Monday, December 8, 2008

How to Fix the Publishing Industry

What if major publishers. . .
  • abandoned the hardback fiction book altogether and let libraries and collectors simply laminate their own copies of trade paperbacks? Then the first printing of each book could be bigger and priced to reach the whole market. Publishers win by reducing their print costs and minimizing the number of returns. Readers win by getting a book they can afford when it first comes out, and writers win by reaching as wide a market as they can on the first publication. Novelists would also never be stuck in hardback form only—as many are—a spendy version that’s hard to sell at book fairs and special events and never reaches its full audience.

  • changed distribution to a nonreturnable basis? Bookstores would have to be conservative in how many books they ordered at one time, and publishers could simplify their bookkeeping for everyone involved.

  • printed only as many copies as were necessary to fill orders? Money (and trees) would be saved from not printing, shipping, processing, and shredding books that never sale.

If all that happened, bookstores would have fewer returns to process and they could make money by remaindering books on their own premises. They could offer discounts and buy one/get one free deals to keep product moving. Promotional bargains pull in customers who spend money. It’s how retailers make money at Christmas.

I am not the first to suggest these changes. So why doesn’t the industry do it? No one wants to go first. Every major publisher is afraid to lose business to the other company who isn’t doing it. Meanwhile, the big houses aren’t making real profits. Only the small publishers who have adopted some of all of these ideas are in the black year after year. What will it take for the industry to recreate itself?

As an novelist, would you care if your book never came out in hard back? As a reader, do you buy hard backs? Would you miss them?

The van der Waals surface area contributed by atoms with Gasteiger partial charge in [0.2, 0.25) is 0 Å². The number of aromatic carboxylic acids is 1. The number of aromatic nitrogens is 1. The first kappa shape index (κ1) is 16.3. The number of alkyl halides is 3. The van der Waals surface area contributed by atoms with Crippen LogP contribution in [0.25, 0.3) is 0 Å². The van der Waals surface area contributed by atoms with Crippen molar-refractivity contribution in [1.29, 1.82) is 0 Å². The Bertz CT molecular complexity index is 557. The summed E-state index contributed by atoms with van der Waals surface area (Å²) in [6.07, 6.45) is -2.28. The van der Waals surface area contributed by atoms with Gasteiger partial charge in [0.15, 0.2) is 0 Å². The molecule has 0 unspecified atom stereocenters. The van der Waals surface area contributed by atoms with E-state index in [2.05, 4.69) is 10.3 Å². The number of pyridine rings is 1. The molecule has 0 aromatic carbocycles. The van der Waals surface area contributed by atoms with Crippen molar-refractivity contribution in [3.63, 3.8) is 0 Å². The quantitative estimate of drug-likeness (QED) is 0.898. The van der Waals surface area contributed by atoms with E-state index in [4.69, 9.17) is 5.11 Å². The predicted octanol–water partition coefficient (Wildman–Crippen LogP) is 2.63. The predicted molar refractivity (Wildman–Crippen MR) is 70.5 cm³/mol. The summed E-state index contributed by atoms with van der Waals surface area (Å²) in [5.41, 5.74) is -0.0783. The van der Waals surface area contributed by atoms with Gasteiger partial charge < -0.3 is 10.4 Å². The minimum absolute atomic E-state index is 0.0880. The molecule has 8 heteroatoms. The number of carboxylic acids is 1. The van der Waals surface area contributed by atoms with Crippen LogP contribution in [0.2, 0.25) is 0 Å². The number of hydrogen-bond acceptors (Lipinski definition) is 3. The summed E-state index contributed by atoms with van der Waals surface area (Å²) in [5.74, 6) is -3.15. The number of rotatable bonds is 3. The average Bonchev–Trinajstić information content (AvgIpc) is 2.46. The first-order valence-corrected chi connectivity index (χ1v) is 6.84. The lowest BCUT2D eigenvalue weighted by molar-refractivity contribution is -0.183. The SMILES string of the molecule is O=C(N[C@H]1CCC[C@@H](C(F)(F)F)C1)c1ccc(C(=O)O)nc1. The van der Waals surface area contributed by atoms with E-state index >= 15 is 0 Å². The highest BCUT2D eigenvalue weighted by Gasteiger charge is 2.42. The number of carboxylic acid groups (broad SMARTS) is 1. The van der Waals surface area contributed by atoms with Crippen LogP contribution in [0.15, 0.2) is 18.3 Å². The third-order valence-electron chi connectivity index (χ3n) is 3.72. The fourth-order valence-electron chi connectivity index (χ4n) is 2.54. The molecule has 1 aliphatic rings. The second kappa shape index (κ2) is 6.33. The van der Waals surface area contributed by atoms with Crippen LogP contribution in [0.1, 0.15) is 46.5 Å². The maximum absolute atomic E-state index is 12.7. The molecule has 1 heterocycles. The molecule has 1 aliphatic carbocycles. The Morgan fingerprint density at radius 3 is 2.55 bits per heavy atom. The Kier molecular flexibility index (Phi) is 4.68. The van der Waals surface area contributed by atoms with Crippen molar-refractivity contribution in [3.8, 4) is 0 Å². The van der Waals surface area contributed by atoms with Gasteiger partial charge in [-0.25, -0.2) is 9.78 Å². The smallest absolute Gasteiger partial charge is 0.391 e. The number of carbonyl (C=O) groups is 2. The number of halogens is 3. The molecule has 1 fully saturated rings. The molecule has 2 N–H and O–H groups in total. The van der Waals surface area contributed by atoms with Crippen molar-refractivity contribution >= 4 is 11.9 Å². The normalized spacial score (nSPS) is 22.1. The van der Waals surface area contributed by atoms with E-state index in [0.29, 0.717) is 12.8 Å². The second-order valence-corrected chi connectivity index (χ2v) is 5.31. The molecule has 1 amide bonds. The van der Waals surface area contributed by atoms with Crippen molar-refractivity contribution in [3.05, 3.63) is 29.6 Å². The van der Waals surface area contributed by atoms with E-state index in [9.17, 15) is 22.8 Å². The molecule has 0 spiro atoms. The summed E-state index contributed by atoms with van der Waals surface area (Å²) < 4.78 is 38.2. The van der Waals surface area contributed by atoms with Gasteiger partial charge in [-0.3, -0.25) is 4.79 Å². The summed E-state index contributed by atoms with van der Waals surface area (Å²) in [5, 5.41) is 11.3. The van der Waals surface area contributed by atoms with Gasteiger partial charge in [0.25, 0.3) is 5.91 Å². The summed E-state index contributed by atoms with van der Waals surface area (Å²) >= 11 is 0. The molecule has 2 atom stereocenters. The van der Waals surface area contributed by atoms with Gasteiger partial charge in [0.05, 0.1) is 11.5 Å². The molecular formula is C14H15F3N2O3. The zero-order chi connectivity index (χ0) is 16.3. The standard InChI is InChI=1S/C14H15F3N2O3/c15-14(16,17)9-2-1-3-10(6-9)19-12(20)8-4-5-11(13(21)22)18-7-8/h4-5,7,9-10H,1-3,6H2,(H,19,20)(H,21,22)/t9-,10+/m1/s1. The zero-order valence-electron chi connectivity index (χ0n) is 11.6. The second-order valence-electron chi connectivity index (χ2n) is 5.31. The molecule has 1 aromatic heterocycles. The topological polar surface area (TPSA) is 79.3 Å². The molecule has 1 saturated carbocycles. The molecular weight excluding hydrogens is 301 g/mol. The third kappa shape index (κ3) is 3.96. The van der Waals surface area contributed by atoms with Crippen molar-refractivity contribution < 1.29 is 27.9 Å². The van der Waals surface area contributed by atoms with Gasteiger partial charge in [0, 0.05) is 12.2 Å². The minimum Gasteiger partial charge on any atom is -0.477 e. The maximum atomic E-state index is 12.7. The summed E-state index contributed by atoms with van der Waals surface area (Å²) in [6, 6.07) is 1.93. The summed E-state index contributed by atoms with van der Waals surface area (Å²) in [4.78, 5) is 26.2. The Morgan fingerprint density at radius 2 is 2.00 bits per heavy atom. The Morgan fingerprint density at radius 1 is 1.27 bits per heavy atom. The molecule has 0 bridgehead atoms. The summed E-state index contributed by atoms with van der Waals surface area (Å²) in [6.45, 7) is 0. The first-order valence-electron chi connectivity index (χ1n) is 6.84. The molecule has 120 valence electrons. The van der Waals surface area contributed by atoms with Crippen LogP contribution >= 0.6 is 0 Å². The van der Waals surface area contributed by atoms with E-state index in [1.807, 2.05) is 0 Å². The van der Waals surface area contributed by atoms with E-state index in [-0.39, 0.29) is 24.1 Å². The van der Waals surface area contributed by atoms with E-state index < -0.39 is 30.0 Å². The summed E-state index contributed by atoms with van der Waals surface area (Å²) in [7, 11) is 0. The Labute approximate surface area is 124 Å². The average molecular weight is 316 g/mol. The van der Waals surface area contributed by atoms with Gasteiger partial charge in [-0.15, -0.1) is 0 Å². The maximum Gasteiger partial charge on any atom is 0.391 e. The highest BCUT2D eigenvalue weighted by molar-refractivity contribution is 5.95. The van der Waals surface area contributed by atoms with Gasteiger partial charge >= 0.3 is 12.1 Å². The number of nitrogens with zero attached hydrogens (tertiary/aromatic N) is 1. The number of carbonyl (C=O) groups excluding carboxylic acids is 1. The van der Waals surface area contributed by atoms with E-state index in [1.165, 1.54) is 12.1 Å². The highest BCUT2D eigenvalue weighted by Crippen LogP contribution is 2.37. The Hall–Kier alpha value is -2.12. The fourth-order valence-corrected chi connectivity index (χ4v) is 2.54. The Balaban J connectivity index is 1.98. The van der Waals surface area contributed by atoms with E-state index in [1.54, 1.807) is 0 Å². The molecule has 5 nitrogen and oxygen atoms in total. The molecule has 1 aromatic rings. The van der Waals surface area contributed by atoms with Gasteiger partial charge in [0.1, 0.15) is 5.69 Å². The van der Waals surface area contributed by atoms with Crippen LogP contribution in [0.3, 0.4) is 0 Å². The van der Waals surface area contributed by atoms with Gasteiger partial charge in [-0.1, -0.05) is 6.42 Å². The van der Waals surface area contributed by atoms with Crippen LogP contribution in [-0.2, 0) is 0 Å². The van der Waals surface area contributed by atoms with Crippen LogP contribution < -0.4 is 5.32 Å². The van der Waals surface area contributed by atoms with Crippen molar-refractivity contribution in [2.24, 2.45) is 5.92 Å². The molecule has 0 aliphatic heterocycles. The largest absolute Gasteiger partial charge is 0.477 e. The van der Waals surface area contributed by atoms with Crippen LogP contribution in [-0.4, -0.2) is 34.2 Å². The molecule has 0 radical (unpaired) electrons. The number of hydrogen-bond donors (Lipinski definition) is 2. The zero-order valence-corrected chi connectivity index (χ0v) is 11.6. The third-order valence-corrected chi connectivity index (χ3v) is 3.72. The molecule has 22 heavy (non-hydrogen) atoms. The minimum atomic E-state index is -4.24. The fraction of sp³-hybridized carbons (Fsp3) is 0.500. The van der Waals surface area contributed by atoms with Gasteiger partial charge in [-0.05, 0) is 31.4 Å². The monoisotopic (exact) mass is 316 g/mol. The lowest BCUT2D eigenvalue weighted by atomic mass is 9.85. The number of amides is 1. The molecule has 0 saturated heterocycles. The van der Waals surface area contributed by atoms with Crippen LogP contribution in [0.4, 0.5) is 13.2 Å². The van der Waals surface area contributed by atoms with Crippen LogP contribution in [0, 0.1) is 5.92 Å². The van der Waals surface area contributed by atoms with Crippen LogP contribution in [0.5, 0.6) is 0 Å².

14 comments:

Chris Redding said...

I have no desire to be in hard back. I'd rather have people actualy buy my book than have it look pretty on the shelves.
cmr

C.D. Reimer said...

As a book buying reader, I'm sensitive to price. The only time I buy a hardback is when there's a steep discount or the hardback is cheaper than the paperback version. My sweet spot is $15 or less.

As a writer working on his first novel, I'll probably lean towards paperback over hardback. Would I buy my own book in hardback? Not without a steep discount.

Amber said...

OMG! I have so wondered the same exact thing. I think the whole publishing process is crazy. How does anyone win? I'm published through a small press who does accept returns, however, the books have to be returned, not just the cover. This means she has to pay to have them shipped back to her, not to mention the loss of the cost of the book. But, at least she can possibly sale them. The returns are killing her. Whenever an author does a book signing, the store ends up ordering way too many (even when the author asks for a certain amount) because they can just return them at the publisher's cost. This is truly a horrible system. One I'm not sure how ever came into existence in the first place. And by having people buy into the "mass" produced mind set is not helping. For example, I've heard that Barnes and Noble will no longer allow book signings unless your book is considered "mass" produced (3,000 copies printed up front). Well, what if all those books don't sell? What of the trees? What of the loss? Also, RWA (Romance Writers of America) doesn't even consider you published unless your book is "mass" produced (or you get a $1,000 advance or make it in royalties in a certain amount of time). They even added a new requirement to enter their contest to where you have to have a book that is "mass" produced. This just helps to buy into the whole system. Something needs to change. Especially with the electronic market gaining. I love my printed books, but this is ridiculous.

Jennie Bentley said...

Well, sure. We all want to move into hardcover, don't we? That's where the prestige is. Along with everything else. And extra champagne, since there are TWO release dates, not just one.